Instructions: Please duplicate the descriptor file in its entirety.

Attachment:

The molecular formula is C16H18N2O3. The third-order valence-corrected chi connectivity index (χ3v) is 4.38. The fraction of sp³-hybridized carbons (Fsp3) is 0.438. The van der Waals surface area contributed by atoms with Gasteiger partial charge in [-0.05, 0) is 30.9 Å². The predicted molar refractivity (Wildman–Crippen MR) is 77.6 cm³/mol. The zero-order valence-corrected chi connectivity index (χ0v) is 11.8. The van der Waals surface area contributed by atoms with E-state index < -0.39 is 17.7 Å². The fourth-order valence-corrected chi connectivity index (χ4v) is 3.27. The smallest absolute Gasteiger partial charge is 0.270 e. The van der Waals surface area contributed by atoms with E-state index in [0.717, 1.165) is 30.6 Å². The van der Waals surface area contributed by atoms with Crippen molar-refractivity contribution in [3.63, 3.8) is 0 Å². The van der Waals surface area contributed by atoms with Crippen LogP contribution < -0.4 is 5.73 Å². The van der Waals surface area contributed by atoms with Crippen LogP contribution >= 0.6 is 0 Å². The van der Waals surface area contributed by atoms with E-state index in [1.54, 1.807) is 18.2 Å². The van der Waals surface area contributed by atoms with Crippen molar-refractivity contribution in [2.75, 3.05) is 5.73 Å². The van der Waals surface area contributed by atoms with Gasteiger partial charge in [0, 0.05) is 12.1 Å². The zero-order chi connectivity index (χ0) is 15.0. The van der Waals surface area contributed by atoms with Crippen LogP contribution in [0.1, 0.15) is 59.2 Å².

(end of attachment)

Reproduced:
The molecular formula is C16H18N2O3. The third-order valence-corrected chi connectivity index (χ3v) is 4.38. The fraction of sp³-hybridized carbons (Fsp3) is 0.438. The van der Waals surface area contributed by atoms with Gasteiger partial charge in [-0.05, 0) is 30.9 Å². The predicted molar refractivity (Wildman–Crippen MR) is 77.6 cm³/mol. The zero-order valence-corrected chi connectivity index (χ0v) is 11.8. The van der Waals surface area contributed by atoms with E-state index < -0.39 is 17.7 Å². The fourth-order valence-corrected chi connectivity index (χ4v) is 3.27. The smallest absolute Gasteiger partial charge is 0.270 e. The van der Waals surface area contributed by atoms with E-state index in [0.717, 1.165) is 30.6 Å². The van der Waals surface area contributed by atoms with Crippen molar-refractivity contribution in [3.63, 3.8) is 0 Å². The van der Waals surface area contributed by atoms with Crippen LogP contribution < -0.4 is 5.73 Å². The van der Waals surface area contributed by atoms with Crippen LogP contribution >= 0.6 is 0 Å². The van der Waals surface area contributed by atoms with E-state index in [1.54, 1.807) is 18.2 Å². The van der Waals surface area contributed by atoms with Crippen molar-refractivity contribution in [2.75, 3.05) is 5.73 Å². The van der Waals surface area contributed by atoms with Gasteiger partial charge in [0, 0.05) is 12.1 Å². The zero-order chi connectivity index (χ0) is 15.0. The van der Waals surface area contributed by atoms with Crippen LogP contribution in [0.1, 0.15) is 59.2 Å².